Writing the Legal Record

Law Reporters in Nineteenth-Century Kentucky

Author: Kurt X. Metzmeier

Publisher: University Press of Kentucky

ISBN: 0813168619

Category: Law

Page: 226

View: 7581


Any student of American history knows of Washington, Jefferson, and the other statesmen who penned the documents that form the legal foundations of our nation, but many other great minds contributed to the development of the young republic's judicial system -- figures such as William Littell, Ben Monroe, and John J. Marshall. These men, some of Kentucky's earliest law reporters, are the forgotten trailblazers who helped establish the foundation of the state's court system. In Writing the Legal Record: Law Reporters in Nineteenth-Century Kentucky, Kurt X. Metzmeier provides portraits of the men whose important yet understudied contributions helped create a new common law inspired by English legal traditions but fully grounded in the decisions of American judges. He profiles individuals such as James Hughes, a Revolutionary War veteran who worked as a legislator to reform confusing property laws inherited from Virginia. Also featured is George M. Bibb, a prominent U.S. senator and the secretary of the treasury under President John Tyler. To shed light on the pioneering individuals responsible for collecting and publishing the early opinions of Kentucky's highest court, Metzmeier reviews nearly a century of debate over politics, institutional change, human rights, and war. Embodied in the stories of these early reporters are the rich history of the Commonwealth, the essence of its legal system, and the origins of a legal print culture in America.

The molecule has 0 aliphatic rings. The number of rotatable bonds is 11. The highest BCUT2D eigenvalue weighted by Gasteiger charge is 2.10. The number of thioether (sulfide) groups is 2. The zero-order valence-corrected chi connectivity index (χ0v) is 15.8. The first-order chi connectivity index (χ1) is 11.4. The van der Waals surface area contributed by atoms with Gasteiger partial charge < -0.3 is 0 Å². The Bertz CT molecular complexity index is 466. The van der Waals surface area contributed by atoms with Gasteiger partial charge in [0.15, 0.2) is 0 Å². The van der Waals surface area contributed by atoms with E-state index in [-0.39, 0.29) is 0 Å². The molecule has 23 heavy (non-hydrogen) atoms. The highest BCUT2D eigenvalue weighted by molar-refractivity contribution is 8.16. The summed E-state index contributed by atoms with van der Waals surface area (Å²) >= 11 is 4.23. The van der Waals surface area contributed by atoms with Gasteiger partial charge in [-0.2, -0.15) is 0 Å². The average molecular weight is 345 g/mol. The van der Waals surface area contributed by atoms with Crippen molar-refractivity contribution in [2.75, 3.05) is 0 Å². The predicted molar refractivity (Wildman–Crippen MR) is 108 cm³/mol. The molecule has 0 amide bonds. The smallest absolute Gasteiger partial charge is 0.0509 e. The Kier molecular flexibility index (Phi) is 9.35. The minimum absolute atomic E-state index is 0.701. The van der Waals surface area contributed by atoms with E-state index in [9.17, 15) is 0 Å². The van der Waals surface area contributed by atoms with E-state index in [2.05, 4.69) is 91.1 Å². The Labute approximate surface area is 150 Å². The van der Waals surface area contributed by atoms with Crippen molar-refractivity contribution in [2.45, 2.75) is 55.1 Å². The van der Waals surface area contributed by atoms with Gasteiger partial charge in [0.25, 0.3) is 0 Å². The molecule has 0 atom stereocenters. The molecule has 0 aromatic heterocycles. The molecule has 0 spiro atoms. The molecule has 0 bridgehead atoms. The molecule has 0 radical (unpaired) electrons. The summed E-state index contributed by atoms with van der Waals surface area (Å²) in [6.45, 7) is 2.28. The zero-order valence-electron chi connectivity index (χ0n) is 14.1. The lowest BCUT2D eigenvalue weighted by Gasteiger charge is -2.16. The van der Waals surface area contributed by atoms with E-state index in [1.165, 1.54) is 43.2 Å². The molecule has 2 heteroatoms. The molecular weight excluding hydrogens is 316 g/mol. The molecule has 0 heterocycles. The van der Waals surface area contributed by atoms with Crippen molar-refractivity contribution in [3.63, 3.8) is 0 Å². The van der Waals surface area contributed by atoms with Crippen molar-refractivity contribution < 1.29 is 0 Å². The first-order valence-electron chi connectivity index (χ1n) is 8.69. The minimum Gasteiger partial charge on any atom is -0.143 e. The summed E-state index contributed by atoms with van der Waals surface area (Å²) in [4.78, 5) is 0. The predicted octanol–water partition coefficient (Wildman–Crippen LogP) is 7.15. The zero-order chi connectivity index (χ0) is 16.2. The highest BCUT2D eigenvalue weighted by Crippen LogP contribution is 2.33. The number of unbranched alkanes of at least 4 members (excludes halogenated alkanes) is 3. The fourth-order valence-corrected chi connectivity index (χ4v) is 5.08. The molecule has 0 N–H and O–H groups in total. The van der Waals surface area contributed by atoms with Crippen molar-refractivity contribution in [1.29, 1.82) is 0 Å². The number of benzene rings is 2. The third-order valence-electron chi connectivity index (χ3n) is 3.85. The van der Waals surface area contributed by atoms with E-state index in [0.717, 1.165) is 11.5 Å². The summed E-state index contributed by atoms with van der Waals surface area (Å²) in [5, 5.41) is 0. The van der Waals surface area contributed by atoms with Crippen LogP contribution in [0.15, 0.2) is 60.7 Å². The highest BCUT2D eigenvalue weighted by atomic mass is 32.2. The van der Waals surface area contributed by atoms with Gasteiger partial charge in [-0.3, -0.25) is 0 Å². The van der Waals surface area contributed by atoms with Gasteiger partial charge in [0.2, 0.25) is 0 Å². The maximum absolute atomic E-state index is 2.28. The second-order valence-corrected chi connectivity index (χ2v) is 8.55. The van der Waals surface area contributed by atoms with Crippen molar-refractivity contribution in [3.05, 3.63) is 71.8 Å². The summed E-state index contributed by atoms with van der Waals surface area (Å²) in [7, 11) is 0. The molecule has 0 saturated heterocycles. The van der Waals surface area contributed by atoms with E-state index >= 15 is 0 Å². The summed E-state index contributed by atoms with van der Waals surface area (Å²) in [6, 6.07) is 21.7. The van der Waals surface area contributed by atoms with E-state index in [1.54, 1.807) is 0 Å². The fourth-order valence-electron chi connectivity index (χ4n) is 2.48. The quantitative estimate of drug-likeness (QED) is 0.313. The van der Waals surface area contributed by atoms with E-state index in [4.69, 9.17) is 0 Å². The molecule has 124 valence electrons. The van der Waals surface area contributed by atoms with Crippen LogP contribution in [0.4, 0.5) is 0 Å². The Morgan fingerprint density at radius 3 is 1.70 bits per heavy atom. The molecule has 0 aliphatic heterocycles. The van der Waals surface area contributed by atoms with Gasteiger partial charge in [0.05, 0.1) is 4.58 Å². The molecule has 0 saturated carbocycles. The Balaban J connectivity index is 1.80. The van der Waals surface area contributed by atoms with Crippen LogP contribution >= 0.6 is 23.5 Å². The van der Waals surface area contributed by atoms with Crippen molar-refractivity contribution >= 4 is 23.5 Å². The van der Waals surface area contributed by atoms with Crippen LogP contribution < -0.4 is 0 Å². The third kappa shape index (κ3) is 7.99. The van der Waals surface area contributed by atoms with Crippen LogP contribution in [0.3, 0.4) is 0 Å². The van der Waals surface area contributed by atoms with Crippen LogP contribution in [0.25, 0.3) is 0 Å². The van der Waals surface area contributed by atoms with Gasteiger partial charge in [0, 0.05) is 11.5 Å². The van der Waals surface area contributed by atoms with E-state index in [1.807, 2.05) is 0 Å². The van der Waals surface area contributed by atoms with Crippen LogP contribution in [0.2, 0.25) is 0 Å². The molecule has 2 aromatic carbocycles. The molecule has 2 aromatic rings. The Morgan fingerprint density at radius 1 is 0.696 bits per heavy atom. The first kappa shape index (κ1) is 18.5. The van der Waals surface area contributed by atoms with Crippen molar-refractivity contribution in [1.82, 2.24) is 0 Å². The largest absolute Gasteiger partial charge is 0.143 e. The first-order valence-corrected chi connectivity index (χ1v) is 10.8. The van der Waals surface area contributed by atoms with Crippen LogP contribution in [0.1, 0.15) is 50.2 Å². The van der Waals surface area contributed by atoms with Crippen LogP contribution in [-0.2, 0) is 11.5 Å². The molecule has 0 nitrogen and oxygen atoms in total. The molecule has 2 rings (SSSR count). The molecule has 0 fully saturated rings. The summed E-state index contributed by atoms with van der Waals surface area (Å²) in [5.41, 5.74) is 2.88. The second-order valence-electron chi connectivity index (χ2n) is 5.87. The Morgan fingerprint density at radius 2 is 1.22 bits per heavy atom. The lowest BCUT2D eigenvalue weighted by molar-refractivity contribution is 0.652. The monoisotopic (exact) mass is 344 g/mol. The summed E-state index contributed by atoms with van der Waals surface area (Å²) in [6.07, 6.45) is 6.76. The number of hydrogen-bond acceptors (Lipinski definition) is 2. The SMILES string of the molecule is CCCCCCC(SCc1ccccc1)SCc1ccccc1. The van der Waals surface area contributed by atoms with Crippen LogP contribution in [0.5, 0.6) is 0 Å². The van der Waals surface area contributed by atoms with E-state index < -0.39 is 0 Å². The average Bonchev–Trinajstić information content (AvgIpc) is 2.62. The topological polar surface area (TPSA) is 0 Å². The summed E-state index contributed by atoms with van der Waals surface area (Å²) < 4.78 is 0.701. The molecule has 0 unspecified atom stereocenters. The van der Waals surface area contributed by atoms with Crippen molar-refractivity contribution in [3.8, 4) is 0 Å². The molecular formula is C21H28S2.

Making Habeas Work

A Legal History

Author: Eric M. Freedman

Publisher: NYU Press

ISBN: 1479870978

Category: LAW

Page: 208

View: 2128


Eric M. Freedman "Making Habeas Work: A Legal History" explores habeas corpus, a judicial order that requires a person under arrest to be brought before an independent judge or into court. In his book, Freedman critically discusses habeas corpus as a common law writ, as a legal remedy and as an instrument of checks and balances.

Family, Law, and Inheritance in America

A Social and Legal History of Nineteenth-Century Kentucky

Author: Yvonne Pitts

Publisher: Cambridge University Press

ISBN: 1107245141

Category: History

Page: N.A

View: 6989


Yvonne Pitts explores inheritance practices by focusing on nineteenth-century testamentary capacity trials in Kentucky in which disinherited family members challenged relatives' wills. These disappointed heirs claimed that their departed relative lacked the capacity required to write a valid will. These inheritance disputes criss-crossed a variety of legal and cultural terrains, including ordinary people's understandings of what constituted insanity and justice, medical experts' attempts to infuse law with science, and the independence claims of women. Pitts uncovers the contradictions in the body of law that explicitly protected free will while simultaneously reinforcing the primacy of blood in mediating claims to inherited property. By anchoring the study in local communities and the texts of elite jurists, Pitts demonstrates that 'capacity' was a term laden with legal meaning and competing communal values about family, race relations and rationality. These concepts evolved as Kentucky transitioned from a conflicted border state with slaves to a developing free-labor, industrializing economy.